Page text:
MOCU-MOCU Offers Japanese Comfort Food With Western Flair


Inspired by Japan’s traditional Kissaten coffee and tearooms, MOCU-MOCU is a casual neighborhood restaurant-café and shop focused on a modern, Manhattan interpretation of two kinds of traditional Japanese pancake-like snacks: Savory Okonomiyaki and sweet Obanyaki.The name (pronounced: Mokoo-Mokoo) has two literal translations: Something that is soft and fluffy like a cloud, and a person who is extremely dedicated and passionate about his craft or work.  

To develop this concept—based on the European and American-influenced Japanese cuisines that blossomed when Japan reopened its borders after the cultural isolation of the Meiji period—the owners, sisters Aya Tatsushiro and Tomomi Tatsushiro, have collaborated with consulting chef Hiroko Simbo, an award-winning cookbook author who is widely recognized as an expert on Japanese cuisine.

Simbo’s healthy comfort food combines Japanese and Western cooking traditions. Her version of the signature Okonomiyaki is cooked in a skillet like an omelet, and served open-faced with fillings such as oven-braised chicken, sliced pork belly, vegetables, and coconut shrimp (all available gluten-free), and then topped with one of two savory Okonomiyaki sauces, created especially for MOCU-MOCU using the chef’s secret recipe.

The menu consists of an array of seasonal snacks, soups, and side dishes. Otsumami (Japanese for snacks) include:Baked Sweet Potato Fries served with special sauces, Japanese Shishito Peppers; Crisp Pork Bellywith house-made pickled jicama, yellow bell pepper, and red radish; and locally sourced, farm-raised, herb-baked Chicken Wings.  Two noteworthy soups are the Creamy Edamame with Shiso Leavesor an Italian-inspired White Bean and Pork Sausage. Side dishes (Osozai in Japanese) include Red Cabbage with Carrot, Cranberries and Sunflower Seeds, and Summer Vegetablesin namban, a sweet vinegar marinade. Guests can create their own meal set combining an appetizer, side dish, and Okonomiyaki, which is served in elegant ceramic dishes placed artfully on traditional wooden trays.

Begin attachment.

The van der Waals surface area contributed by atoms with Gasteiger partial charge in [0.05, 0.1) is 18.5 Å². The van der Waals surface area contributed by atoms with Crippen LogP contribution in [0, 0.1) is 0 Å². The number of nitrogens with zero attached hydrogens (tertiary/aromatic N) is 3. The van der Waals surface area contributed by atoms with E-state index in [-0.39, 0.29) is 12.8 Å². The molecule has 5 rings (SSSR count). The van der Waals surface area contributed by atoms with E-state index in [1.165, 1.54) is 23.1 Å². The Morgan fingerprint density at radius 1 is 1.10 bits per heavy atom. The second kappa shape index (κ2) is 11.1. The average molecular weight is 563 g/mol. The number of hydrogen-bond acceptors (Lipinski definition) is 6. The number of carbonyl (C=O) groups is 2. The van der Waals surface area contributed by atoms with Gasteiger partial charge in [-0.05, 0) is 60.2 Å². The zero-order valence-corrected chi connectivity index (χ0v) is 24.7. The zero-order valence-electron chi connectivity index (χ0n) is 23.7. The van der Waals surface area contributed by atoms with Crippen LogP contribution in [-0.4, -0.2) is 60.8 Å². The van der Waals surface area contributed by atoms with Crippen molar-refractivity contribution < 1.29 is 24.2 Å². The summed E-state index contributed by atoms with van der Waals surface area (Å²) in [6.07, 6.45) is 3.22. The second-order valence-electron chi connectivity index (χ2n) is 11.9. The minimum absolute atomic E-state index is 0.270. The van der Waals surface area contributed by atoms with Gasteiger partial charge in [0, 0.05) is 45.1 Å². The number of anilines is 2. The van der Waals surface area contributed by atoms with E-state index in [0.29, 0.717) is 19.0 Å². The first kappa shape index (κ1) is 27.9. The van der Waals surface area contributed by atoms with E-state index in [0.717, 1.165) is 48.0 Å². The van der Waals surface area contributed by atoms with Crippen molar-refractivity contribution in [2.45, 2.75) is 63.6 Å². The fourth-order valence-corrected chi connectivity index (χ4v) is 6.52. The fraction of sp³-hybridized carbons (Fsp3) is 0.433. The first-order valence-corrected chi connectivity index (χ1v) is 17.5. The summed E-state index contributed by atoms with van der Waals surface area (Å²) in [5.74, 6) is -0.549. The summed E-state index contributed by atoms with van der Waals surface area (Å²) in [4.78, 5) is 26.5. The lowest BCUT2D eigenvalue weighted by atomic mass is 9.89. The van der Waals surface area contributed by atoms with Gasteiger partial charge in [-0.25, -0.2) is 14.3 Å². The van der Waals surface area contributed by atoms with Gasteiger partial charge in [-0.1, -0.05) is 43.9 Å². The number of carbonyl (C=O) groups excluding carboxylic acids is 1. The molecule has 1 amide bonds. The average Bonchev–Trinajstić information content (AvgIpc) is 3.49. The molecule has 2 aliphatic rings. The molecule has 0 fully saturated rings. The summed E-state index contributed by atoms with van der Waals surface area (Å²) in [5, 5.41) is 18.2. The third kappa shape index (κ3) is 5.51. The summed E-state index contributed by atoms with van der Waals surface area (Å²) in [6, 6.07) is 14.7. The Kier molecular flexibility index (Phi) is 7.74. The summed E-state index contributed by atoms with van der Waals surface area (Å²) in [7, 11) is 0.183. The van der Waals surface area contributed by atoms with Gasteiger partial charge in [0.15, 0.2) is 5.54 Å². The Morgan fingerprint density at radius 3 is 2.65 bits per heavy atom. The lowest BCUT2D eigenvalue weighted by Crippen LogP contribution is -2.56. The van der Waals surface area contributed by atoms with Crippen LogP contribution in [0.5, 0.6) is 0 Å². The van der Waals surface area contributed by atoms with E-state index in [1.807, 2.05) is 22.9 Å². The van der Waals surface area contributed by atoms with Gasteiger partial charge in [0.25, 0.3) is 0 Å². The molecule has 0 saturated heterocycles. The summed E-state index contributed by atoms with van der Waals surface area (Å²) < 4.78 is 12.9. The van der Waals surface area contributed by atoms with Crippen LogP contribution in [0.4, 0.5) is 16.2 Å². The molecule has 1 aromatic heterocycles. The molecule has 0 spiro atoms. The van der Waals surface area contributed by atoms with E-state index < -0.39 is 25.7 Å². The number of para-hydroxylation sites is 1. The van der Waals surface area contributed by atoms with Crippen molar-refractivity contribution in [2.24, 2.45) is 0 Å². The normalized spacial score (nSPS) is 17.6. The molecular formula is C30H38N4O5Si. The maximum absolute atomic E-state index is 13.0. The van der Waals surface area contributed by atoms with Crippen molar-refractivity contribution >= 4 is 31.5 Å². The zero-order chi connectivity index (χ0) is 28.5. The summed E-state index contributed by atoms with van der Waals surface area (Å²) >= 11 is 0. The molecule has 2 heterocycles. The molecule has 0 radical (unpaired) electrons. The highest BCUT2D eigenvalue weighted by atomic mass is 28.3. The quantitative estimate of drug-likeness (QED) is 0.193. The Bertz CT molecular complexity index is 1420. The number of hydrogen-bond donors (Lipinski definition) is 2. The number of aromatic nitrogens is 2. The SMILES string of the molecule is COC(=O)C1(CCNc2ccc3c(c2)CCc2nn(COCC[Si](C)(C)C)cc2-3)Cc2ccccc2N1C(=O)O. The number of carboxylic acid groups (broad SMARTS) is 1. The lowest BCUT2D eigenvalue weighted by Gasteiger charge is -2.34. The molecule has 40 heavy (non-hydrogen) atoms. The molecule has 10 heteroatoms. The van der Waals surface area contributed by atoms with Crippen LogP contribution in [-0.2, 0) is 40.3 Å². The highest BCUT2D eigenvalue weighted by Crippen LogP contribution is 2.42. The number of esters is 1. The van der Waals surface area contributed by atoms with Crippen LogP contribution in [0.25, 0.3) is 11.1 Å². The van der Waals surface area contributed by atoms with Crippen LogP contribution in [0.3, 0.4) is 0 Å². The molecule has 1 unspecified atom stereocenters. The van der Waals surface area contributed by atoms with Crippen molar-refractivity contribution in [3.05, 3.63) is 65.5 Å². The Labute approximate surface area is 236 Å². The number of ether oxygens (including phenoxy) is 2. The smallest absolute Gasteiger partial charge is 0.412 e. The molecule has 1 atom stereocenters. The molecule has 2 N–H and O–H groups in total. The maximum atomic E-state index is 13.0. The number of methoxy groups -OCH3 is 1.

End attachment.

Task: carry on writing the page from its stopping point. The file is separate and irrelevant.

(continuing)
For dessert, MOCU-MOCU’s house signature Obanyaki is the center of attention. To create this unique dish, Chef Simbo pours thick batter into special two-sided circular Obanyaki pans, adds the sweet fillings, and when the mixture has been heated to just the right degree, quickly bring the sides of the pan together. At MOCU-MOCU, you can also order an inventive Obanyaki Parfait, built with signature Obanyaki and then combined with other add-ons such as fresh fruits and berries, corn flakes, green tea custard cream, maple syrup, chocolate mint, and yuzu-flavored apple compote.

To match the quality of the dessert, the coffee and tea were carefully selected. The coffee comes from the Hudson Valley Irving Farm Coffee, and the cream from Catskills, New York. The beverage menu includes brewed coffee as well as the full range of hot or cold espresso-based drinks as well as matcha lattes. Iced Coffee with Green Tea Soft Ice Cream may be especially appealing this summer.

The beverage program was designed to complement both savory and sweet snacks with a selection of wines (including sparkling wines and sake), beer, and cocktails. The wines hail from select vineyards in Spain and upstate New York. Some examples include Cava from Catalunya andBlock e Viognier Dessert Wine. For summer, the signature drink is a cool concoction with a Japanese twist—a Rosemary Yuzu Champagne Granite, guaranteed to beat the heat.

The interior is designed with modern wood banquettes, wood inlay tables, sleek chairs covered in understated fabric, brick walls, and contemporary artwork that changes seasonally. An open kitchen allows patrons to watch the chefs create the sweet and savory delicacies using special and traditional pans and colorful ingredients.

There is also a shop area displaying original MOCU-MOCU goods such as t-shirts, ceramic cups, stylish tops, and colorful hand-woven cotton slippers. Handcrafted items include limited edition, multi-colored striped kimonos and tote bags with a modern flair, from Japan’s famous Ise-Momen region, known for the quality of its soft, traditionally woven cotton fabric for more than four hundred years. The MOCU-MOCU team plans to expand the shop, allowing local artists, designers, and wholesalers to use the area to test and sell their products.

The cafe also features a walk-up window for take-out coffee, tea, and pastries.

News and information presented in this release has not been corroborated by FSR, Food News Media, or Journalistic, Inc.


some pictures would help a lot on a story like this.

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